During this course, you will learn to:
- Describe the ways in which literature exemplifies ethical issues facing the judiciary.
- Identify an author’s views of justice and the judge’s responsibilities to administer justice in poetry, short stories, and the selected works of William Shakespeare.
- Explain and apply judicial ethics in a manner that enhances public confidence in the judiciary.
Why should I take this course?
This course is designed to spark in-depth discussion and analysis of ethical behavior and justice at the point which law, literature, and life experience intersect. Participants will immerse themselves in literary works that serve as the focal point of discussion. The curriculum involves a two-text approach: the literary text (a play, short story, novel, poem or essay) and the life text (the life experience of the judge who participates in the discussions). Participants attend plays at the Oregon Shakespeare Festival and discuss the ethical dilemmas posed within the plays as the dilemmas relate to the judiciary. Participants must read the assigned literary texts prior to attending this course.
Who should attend?
This course is appropriate for any type of judge, but especially judges with at least ten years on the bench. Judges who are willing to look at the foundations from which they make decisions should attend to explore the ethical and professional dilemmas they face.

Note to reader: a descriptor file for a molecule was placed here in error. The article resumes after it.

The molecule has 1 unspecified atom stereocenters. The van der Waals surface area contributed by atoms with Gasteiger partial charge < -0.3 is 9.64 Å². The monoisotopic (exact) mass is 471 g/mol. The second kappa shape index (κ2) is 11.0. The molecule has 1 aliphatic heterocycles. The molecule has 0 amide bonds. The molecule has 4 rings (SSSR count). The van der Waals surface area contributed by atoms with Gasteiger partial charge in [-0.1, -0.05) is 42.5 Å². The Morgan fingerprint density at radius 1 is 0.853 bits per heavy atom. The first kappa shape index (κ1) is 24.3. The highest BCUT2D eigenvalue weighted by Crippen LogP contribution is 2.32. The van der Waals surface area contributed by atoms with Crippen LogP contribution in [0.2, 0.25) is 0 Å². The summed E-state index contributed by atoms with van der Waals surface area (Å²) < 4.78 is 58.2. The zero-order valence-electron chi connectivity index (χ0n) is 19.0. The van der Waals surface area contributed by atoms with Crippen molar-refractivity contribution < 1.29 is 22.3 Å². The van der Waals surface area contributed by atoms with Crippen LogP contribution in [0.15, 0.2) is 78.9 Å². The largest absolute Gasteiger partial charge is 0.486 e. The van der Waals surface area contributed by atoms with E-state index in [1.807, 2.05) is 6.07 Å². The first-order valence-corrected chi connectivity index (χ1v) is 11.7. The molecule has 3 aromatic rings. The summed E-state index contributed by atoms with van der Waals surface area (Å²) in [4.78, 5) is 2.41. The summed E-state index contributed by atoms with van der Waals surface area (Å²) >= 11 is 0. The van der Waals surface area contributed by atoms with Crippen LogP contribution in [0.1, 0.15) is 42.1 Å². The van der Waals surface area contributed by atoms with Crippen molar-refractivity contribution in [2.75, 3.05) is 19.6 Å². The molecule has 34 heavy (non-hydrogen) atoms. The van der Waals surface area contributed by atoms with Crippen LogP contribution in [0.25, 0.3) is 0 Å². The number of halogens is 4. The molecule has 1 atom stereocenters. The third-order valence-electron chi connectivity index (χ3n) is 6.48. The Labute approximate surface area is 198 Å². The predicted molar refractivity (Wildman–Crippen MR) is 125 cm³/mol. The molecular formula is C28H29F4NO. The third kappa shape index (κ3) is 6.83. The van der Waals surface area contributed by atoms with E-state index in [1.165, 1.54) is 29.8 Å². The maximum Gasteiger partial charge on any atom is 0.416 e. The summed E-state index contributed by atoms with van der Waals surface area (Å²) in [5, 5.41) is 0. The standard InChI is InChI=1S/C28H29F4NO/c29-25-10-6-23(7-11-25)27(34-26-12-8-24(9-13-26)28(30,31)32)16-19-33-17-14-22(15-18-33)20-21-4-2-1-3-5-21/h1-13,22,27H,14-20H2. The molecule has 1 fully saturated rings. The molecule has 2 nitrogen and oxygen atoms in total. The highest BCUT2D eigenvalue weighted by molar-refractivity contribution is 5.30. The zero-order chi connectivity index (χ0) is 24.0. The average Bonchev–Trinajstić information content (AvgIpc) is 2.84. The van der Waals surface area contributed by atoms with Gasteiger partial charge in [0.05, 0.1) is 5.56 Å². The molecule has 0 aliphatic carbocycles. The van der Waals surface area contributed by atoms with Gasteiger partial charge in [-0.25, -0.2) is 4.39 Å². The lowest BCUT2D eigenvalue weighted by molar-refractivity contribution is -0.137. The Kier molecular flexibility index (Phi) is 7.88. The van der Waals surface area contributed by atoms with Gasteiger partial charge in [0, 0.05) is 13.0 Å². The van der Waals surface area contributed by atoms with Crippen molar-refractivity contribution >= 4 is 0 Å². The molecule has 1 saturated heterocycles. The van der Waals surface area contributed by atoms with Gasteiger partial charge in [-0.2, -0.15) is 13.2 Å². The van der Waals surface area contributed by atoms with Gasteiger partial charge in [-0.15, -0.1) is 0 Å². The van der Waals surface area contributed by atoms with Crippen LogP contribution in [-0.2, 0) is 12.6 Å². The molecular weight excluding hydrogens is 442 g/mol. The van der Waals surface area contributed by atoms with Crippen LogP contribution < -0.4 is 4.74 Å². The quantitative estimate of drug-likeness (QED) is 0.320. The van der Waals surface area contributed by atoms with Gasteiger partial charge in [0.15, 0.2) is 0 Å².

Who are the members of the faculty?
Faculty members are members of the judiciary with an interest in literature and the humanities, who are versed in the model code of judicial conduct and facilitating discussions that dovetail ethics and literature.
How is this course taught?
In advance of the course, participants will be given access to the required readings. The course is taught as a facilitated discussion group with faculty providing background information and facilitating dialog about the plays seen during the week and the literature read in advance.
What should I tell my presiding judge or funding agency so that my attendance will be approved?
This course uses literature as a vehicle to explore questions of ethics and justice, and the role and function of the judge in these contexts. The texts provide a common basis for discussion and sharing ideas about ethical behavior on and off the bench. The judge’s own experiences provide the “subtext” for the course.
Whom should I contact for more information?
For more information, please contact the Registrar’s Office at (800) 255-8343 or email@example.com.
This course qualifies for 2 credits toward the Master of Judicial Studies Degree Program and Judicial Studies Doctoral Program at the University of Nevada, Reno upon successful completion of the course and passing the course exam. In addition, this course qualifies for The National Judicial College Certificate in Judicial Development program Administrative Law Adjudication Skills, Dispute Resolution Skills, General Jurisdiction Trial Skills, Special Court Trial Skills, and Tribal Judicial Skills disciplines.